The Warmth of Other Suns: by Isabel Wilkerson

by

Author: Isabel Wilkerson

Title: The Warmth of Other Suns: The Epic Story of America’s Great Migration

Genre: Popular Narrative Non Fiction

Publication Date: 2010

Number of Pages: 640

Geographical Setting: The United States of America

Time Period: 20th Century (mostly from 1935 to 1999)

Plot Summary: This is the story of six million black Americans who courageously chose to leave, or escape, the Jim Crow South and live in Northern or Western parts of the U.S. It is a story of how many of these individuals thrived in the North despite barriers including widespread racism and competitive urban living. Moreover, it is the narrative of three such migrants and their detailed life histories . . . Ida Mae and her husband fled the South in the 1930’s and settled into a Chicago home where they balanced blue collar work, family, religion, and time for Southern cooking and hospitality. George escaped the South in the 1940’s and did his best to establish a home in Harlem with his family, but his work with the railroad required routine travel back to the South. Robert journeyed out of the South in the 1950’s and built his new life in Los Angeles as a family man, respected surgeon, and a hopeless gambler. As Ida Mae, George, and Robert tell their unique stories of life during the Great Migration, an underlying shared experience surfaces.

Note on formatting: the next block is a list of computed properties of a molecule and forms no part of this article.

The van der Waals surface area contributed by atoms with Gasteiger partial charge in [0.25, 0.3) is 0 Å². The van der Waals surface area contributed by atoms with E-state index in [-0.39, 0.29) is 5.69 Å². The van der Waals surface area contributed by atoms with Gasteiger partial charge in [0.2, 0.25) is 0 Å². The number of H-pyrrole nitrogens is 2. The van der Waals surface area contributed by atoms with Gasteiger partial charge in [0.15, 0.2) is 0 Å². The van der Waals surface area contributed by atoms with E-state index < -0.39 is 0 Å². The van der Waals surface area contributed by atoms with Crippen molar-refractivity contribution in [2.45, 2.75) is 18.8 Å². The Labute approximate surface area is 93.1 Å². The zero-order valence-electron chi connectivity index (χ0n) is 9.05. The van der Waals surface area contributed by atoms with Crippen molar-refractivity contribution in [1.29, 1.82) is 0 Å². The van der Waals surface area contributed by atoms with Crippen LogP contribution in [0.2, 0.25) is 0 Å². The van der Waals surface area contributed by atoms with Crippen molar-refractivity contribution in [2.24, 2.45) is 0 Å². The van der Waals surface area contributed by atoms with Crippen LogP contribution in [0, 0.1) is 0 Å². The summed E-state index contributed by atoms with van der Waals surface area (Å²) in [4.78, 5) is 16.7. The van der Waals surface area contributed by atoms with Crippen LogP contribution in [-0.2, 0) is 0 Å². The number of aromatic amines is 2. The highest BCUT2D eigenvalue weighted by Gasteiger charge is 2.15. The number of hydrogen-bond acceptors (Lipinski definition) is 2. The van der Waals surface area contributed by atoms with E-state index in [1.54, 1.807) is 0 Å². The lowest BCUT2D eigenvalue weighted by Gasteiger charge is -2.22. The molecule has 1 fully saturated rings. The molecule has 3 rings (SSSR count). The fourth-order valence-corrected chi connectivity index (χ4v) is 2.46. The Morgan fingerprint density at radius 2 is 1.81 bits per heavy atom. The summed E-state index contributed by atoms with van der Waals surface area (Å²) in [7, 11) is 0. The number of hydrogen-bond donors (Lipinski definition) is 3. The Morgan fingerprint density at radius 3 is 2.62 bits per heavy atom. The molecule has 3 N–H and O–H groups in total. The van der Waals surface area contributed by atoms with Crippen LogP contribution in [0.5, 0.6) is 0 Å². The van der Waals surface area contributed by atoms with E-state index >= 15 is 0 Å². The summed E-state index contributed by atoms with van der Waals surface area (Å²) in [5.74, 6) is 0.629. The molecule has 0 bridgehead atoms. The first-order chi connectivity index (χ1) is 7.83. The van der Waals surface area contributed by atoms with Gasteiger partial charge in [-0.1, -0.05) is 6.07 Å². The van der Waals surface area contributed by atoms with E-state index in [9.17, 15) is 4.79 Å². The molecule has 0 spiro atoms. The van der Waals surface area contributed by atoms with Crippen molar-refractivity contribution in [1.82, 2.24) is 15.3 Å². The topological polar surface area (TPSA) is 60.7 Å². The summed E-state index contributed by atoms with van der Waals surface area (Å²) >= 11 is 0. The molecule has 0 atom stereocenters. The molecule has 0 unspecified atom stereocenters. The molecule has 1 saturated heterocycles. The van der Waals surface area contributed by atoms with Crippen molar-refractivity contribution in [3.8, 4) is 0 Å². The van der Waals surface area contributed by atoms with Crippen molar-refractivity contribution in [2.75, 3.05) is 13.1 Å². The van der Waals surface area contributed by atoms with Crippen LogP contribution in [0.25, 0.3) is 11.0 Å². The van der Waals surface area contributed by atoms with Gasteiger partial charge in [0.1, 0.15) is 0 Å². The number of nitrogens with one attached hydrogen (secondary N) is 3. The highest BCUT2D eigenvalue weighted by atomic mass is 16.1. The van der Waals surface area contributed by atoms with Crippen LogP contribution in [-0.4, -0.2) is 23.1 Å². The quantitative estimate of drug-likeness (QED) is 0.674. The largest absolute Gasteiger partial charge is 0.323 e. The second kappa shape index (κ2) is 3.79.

Subject Headings: Rural-urban Migration, Migration Internal, United States, History, 20th Century, African Americans, Black Americans, America’s Great Migration, Great Black Migration, Racism

Appeal: builds in intensity, folksy, candid, humorous, insightful, sobering, detailed, factual, multicultural characters, character-centered, multiple plots, socio-political issue-oriented, thought-provoking, hopeful, page-turner

3 terms that best describe this book: a story–that is comprehensive, yet intimate; that reads like fiction, but creatively draws the reader back to its unwavering reality; and that lives up to the title of being epic!

3 Relevant Fiction Works:

The Grapes of Wrath by John Steinbeck (set during The Great Depression, The Joads, an Oklahoma farming family stricken by the Dust Bowl migrate to California, but are faced with further adversity)

To Help by Kathryn Stockett (explores racism in the South during the Jim Crow era and is humorous with likeable female characters whose situations at home, at work, and in the public arena are sobering)

The Fortunate Pilgrim by Mario Puzo (a tale of an Italian immigrant woman in America who came with family, love of her homeland, and the courage to persevere as her traditional values are challenged)

3 Relevant Non-Fiction Works:

Team of Rivals by Doris Kearns Goodwin (a comprehensive, yet intimate history of Abraham Lincoln’s personal and political life in the context of friends, rivals, and an America divided by racism)

Branch Rickey by Jimmy Breslin (a biography focused on baseball’s Hall of Famer Branch Rickey and his recruit of Jackie Robinson to the Brooklyn Dodgers in the 1940’s—an act that defied racial norms)

Fly Away by Peter Rutkoff and William Scott (a 20th century history of how black Southerners who migrated North modernized and shaped American society while maintaining ancestral traditions)

–Jeanne Jesernik

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